Sauce Us a Follow

Interview with Brock women’s hockey head coach, Margot Page | Part 1


Brock University in St. Catharines, Ontario is home to the Brock Badgers women’s hockey team. Head coach, Margot Page is not only an accomplished coach and mentor but also a great ambassador for the game and for females in sport. She has coached in Canada and the USA at the highest university level and also played with and coached Team Canada at the biggest tournaments.

I was able to sit down with Margot for a two-part interview to discuss her life in sports, important lessons and her experiences with the National Team.

Mikayla: How did you become involved in hockey and sports and general?

Margot: I was always like the little tomboy going around following my brother. He was the one who I was always trying to emulate. He was playing hockey and I went into the rink. I wasn’t the kind of kid who was running around, I was watching the game and loving the game. I asked my parents, “Can I play hockey?” and they said “No, only if there’s a girls hockey team”. There was no girls hockey team. I couldn’t play.

We lived in Northern Ontario at the time and we would always go out and play on the lakes. Then one day my dad came home and said we were moving. I didn’t want to leave because I was in grade 5, getting established with my friends. Then he said there was a girls hockey team where we were moving to and I packed up.

I started playing hockey with the Tiverton Big Reds. I was 12 years old and there was ladies all the way up to being around 32 on the team.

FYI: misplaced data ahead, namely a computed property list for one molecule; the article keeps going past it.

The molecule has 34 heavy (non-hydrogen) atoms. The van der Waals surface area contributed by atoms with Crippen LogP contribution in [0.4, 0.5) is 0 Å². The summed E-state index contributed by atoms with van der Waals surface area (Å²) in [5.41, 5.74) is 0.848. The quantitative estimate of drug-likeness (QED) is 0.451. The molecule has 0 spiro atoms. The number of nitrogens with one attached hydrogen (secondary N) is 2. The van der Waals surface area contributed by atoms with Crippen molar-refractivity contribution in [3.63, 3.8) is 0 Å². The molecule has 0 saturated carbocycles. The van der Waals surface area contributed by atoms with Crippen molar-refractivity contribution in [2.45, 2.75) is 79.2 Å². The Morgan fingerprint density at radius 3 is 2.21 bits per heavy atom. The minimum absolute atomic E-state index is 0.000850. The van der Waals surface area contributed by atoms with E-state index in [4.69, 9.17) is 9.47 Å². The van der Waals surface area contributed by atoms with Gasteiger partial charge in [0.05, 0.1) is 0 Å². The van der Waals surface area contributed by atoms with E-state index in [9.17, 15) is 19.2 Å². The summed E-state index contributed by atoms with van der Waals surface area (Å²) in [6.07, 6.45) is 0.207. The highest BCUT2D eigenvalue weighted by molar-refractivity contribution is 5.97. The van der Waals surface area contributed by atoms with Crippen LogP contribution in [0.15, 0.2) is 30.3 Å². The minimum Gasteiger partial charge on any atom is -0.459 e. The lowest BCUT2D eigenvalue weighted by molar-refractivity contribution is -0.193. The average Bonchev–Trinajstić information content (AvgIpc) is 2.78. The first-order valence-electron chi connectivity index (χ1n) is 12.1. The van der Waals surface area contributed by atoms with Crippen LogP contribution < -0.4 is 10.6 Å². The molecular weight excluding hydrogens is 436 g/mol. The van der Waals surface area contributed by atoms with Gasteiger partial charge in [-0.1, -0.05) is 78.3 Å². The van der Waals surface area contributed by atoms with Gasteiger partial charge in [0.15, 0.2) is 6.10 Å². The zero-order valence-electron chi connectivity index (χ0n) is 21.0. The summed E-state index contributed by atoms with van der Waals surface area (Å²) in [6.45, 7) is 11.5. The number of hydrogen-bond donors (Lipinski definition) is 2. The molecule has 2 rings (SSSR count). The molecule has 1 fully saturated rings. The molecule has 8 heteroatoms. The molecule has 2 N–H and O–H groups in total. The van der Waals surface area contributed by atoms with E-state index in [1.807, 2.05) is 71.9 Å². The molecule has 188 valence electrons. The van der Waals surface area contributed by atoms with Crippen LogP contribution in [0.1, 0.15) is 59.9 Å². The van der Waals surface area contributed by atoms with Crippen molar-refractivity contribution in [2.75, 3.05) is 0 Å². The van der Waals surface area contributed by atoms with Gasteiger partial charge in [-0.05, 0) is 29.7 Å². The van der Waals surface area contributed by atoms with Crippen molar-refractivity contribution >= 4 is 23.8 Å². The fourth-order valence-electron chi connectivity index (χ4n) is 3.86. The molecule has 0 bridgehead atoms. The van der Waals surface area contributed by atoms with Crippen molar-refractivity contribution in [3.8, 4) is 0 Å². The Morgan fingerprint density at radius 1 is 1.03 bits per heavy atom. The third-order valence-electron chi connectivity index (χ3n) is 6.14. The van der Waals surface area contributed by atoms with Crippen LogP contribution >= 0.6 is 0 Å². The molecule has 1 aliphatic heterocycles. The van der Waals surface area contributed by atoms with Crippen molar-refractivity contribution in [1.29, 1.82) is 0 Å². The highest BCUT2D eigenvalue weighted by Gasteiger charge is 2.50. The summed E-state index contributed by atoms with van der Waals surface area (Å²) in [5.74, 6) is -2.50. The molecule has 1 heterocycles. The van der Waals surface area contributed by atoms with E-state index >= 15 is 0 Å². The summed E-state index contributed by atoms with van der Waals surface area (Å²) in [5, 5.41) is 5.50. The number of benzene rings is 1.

As a young girl, how were you treated by your peers? Did your involvement in hockey change the way you were looked at? 

You’d be surprised. I started playing more in the 70s and 80s and there was a lot of hockey and especially in smaller communities, there was a lot of hockey for girls. It wasn’t that weird because most of my peers were also very athletic and a lot of my peers also played on the team. It wasn’t odd that we were playing. I think it is more odd in the big cities. In the rural area, there’s a girls hockey team whereas in the big cities, the girls were playing with the boys.

How did your training as a university-level field athlete help your hockey and vice versa?

Anytime you can be a multisport athlete in whatever you do, it just helps your whole athleticism. It compliments both sports. With shot put, you need good leg power and you need technique and that’s basically what’s going to get you some wins. I actually won gold at OFSSA [Ontario Federation of School Athletic Associations] and I was probably the smallest one there. It was all quickness, speed, leg power and good one footedness and in hockey it was the same thing. In hockey, I was smart and I worked hard but I wasn’t highly skilled. I was sort of more the shot putter playing hockey. I was big, tough and getting into the dirty areas and being strong with my legs instead of being the nicely skilled finesse player.

So you played your first World Championships in 1990 with Team Canada, what was it like to join the team and represent your country?

It was huge. It’s so funny because you never thought about it, that it was something that you were going to do, that you were going to represent your country playing hockey especially in that day in age. To be able to do that, I can’t describe it. It was this warm fuzziness and pride. Then the first time you put your jersey on and you see the emblem and you take your picture, wow. That was a really proud moment. That’s something that no one can describe.

Team Canada wore pink coloured uniforms at that tournament, how was that received?